The old boy tells me to lay down, close my eyes,
part my lips. There is ice in his eyes but I
do it anyways. The old boy tells me to be
quiet and somehow, I still fall in love.
I get up from the bed and there’s the new
boy, telling me he wants all of me, caressing
my wounds, offering himself. There are
blooming flowers all over his body
but I can’t take his hand.
The old boy leaves subtle bruises all over
me, love in reddish hues, and the ice
in his eyes has found its way under
my skin. He feels bad, gives me scarves,
buys a heater, but it never stops. And somehow,
I love him anyways.
The new boy brings a flush to my cheeks,
summer in my veins. I wear dresses and
he kisses gentle praises into the slope
of my neck. He’s always kind and yet,
The old boy gets mad when I turn cold, too,
doesn’t believe me when I tell him I love
him, is always demanding I give him more
of myself. I turn myself inside out to be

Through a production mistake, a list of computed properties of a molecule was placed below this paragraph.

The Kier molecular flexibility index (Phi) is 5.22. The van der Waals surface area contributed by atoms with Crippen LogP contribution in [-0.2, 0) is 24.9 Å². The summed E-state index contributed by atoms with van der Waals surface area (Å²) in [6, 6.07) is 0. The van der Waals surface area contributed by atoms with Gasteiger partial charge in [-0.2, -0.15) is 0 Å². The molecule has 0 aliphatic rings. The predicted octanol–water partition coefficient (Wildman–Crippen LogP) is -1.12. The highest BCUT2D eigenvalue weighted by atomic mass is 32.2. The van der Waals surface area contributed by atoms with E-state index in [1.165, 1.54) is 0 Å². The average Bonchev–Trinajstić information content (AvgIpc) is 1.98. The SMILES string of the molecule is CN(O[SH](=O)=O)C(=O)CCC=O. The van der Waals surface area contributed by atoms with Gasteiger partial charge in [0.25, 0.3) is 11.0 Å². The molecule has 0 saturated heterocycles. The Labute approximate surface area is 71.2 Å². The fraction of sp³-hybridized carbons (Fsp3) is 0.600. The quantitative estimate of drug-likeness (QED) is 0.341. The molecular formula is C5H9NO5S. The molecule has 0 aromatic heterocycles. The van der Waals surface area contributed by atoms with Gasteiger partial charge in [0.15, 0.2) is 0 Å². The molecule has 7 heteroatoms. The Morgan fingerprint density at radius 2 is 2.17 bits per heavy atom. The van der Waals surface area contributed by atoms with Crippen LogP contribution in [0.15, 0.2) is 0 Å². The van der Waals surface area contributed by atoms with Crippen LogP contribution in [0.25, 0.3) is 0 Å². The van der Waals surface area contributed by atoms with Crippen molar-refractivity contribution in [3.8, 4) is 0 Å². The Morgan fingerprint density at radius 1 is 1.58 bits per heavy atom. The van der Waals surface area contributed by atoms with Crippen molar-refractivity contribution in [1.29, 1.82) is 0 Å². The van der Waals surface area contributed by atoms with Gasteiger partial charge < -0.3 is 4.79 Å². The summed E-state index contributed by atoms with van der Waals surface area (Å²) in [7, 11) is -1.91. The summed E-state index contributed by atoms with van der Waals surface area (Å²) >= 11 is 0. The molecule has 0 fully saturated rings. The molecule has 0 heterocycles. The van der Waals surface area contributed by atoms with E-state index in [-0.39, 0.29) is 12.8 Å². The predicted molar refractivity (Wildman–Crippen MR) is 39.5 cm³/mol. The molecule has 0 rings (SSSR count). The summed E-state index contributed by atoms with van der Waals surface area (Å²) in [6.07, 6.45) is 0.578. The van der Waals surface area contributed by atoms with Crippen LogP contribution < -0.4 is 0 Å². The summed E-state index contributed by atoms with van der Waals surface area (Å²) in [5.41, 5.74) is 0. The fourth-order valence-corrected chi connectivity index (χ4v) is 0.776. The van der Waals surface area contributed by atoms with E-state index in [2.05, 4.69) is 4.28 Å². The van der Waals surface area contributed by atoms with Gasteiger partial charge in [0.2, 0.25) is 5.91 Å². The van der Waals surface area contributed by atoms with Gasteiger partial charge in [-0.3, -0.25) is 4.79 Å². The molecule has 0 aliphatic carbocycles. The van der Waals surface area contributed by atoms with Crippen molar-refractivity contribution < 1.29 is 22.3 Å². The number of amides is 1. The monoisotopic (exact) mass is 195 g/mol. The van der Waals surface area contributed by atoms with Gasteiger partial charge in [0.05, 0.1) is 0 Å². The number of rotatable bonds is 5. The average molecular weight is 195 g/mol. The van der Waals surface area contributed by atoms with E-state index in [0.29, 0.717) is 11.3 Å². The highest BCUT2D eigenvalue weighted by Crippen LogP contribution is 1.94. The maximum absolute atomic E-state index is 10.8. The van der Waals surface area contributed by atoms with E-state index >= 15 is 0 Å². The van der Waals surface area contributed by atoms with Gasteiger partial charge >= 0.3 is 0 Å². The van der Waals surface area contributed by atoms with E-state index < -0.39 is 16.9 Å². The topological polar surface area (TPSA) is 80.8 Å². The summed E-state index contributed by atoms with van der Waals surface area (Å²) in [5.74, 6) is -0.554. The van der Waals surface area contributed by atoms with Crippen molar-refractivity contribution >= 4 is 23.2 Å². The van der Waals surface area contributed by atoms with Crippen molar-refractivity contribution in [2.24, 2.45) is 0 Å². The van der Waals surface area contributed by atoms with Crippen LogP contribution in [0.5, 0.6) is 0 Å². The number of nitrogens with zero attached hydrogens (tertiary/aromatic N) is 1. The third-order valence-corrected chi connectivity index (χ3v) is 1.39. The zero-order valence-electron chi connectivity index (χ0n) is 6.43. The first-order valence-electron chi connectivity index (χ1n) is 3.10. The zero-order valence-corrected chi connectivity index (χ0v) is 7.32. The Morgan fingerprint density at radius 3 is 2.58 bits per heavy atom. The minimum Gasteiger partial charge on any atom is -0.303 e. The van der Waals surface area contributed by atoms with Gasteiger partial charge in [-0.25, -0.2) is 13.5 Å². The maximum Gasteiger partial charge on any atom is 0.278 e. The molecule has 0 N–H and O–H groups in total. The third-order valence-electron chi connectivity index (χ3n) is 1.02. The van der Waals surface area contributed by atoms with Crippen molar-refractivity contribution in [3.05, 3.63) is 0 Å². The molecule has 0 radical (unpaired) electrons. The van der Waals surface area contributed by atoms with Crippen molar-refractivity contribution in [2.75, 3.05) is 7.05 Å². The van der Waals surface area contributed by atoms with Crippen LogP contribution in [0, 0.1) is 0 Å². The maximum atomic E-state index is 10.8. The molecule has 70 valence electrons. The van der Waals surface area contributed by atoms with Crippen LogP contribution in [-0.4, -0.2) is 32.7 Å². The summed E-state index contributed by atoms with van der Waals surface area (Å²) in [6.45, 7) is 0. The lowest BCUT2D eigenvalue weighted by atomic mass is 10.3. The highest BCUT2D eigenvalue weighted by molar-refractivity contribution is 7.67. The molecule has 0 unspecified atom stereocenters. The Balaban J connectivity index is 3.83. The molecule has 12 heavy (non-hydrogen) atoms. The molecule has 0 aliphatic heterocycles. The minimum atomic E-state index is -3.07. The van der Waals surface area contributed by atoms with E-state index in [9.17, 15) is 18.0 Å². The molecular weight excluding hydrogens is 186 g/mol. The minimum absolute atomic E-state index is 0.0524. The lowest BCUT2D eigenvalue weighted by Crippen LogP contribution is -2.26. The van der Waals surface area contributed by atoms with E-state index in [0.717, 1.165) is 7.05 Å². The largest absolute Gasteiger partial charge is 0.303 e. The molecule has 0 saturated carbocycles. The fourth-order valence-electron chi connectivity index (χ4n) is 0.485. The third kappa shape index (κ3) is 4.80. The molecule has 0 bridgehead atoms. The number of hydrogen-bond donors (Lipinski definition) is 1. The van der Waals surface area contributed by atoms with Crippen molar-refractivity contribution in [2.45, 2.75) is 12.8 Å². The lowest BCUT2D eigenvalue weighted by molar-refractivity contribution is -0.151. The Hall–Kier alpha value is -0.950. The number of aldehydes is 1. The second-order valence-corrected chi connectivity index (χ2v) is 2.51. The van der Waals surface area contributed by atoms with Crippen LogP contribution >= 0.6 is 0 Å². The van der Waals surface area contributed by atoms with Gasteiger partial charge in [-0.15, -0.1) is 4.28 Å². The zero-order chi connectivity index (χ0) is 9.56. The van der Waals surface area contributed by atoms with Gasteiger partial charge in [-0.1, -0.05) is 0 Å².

what he wants, but it’s not enough. His
ice is still moving through my bones. I
love him still until one day, that’s not
enough either and he leaves.
The new boy leans over my sleeping form
and kisses my cheeks until I wake. He waits
patiently as I shake off the dream of a body
paralyzed by ice. He’s always patient and
warm, a quiet summer sunset. But the boy
with the winter love is always there. How
will I ever know if I’ve managed to
get rid of all the ice?
By Ailey O’Toole
Ailey O’Toole is a 22-year-old bartender and writer who writes about feminism, empathy, and pain. Her work has previously appeared in After the Pause, The Broke Bohemian, The Odyssey, and is forthcoming from the Fredericksburg Literary and Art Review. She hopes everyone who reads her poems feels a little less alone in their struggle. You can follow her adventures at @ms_ocoole.